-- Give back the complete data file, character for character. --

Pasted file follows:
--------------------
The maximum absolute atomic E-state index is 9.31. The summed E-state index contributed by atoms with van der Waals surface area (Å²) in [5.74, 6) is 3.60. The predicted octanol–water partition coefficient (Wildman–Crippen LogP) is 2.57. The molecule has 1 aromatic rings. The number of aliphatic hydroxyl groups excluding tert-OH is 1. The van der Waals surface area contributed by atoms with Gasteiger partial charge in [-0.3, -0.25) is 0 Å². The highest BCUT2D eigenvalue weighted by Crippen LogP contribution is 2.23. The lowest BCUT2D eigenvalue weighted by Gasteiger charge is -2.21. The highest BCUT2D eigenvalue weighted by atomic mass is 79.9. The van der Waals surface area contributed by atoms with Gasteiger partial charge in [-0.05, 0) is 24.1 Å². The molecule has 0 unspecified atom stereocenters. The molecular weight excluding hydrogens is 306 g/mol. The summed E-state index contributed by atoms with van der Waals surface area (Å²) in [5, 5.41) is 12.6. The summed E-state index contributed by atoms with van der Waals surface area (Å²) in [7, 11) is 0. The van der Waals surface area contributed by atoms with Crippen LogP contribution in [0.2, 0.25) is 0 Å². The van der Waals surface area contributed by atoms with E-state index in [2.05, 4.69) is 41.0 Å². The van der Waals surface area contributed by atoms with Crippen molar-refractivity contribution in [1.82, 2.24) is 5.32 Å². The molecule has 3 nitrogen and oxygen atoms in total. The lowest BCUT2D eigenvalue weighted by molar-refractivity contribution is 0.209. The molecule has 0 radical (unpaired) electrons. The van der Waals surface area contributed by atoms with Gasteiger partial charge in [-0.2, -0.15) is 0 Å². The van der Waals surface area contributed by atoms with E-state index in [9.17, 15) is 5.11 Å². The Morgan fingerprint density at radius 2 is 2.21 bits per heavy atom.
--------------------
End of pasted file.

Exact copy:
The maximum absolute atomic E-state index is 9.31. The summed E-state index contributed by atoms with van der Waals surface area (Å²) in [5.74, 6) is 3.60. The predicted octanol–water partition coefficient (Wildman–Crippen LogP) is 2.57. The molecule has 1 aromatic rings. The number of aliphatic hydroxyl groups excluding tert-OH is 1. The van der Waals surface area contributed by atoms with Gasteiger partial charge in [-0.3, -0.25) is 0 Å². The highest BCUT2D eigenvalue weighted by Crippen LogP contribution is 2.23. The lowest BCUT2D eigenvalue weighted by Gasteiger charge is -2.21. The highest BCUT2D eigenvalue weighted by atomic mass is 79.9. The van der Waals surface area contributed by atoms with Gasteiger partial charge in [-0.05, 0) is 24.1 Å². The molecule has 0 unspecified atom stereocenters. The molecular weight excluding hydrogens is 306 g/mol. The summed E-state index contributed by atoms with van der Waals surface area (Å²) in [5, 5.41) is 12.6. The summed E-state index contributed by atoms with van der Waals surface area (Å²) in [7, 11) is 0. The van der Waals surface area contributed by atoms with Crippen LogP contribution in [0.2, 0.25) is 0 Å². The van der Waals surface area contributed by atoms with E-state index in [2.05, 4.69) is 41.0 Å². The van der Waals surface area contributed by atoms with Crippen molar-refractivity contribution in [1.82, 2.24) is 5.32 Å². The molecule has 3 nitrogen and oxygen atoms in total. The lowest BCUT2D eigenvalue weighted by molar-refractivity contribution is 0.209. The molecule has 0 radical (unpaired) electrons. The van der Waals surface area contributed by atoms with Gasteiger partial charge in [-0.2, -0.15) is 0 Å². The van der Waals surface area contributed by atoms with E-state index in [9.17, 15) is 5.11 Å². The Morgan fingerprint density at radius 2 is 2.21 bits per heavy atom.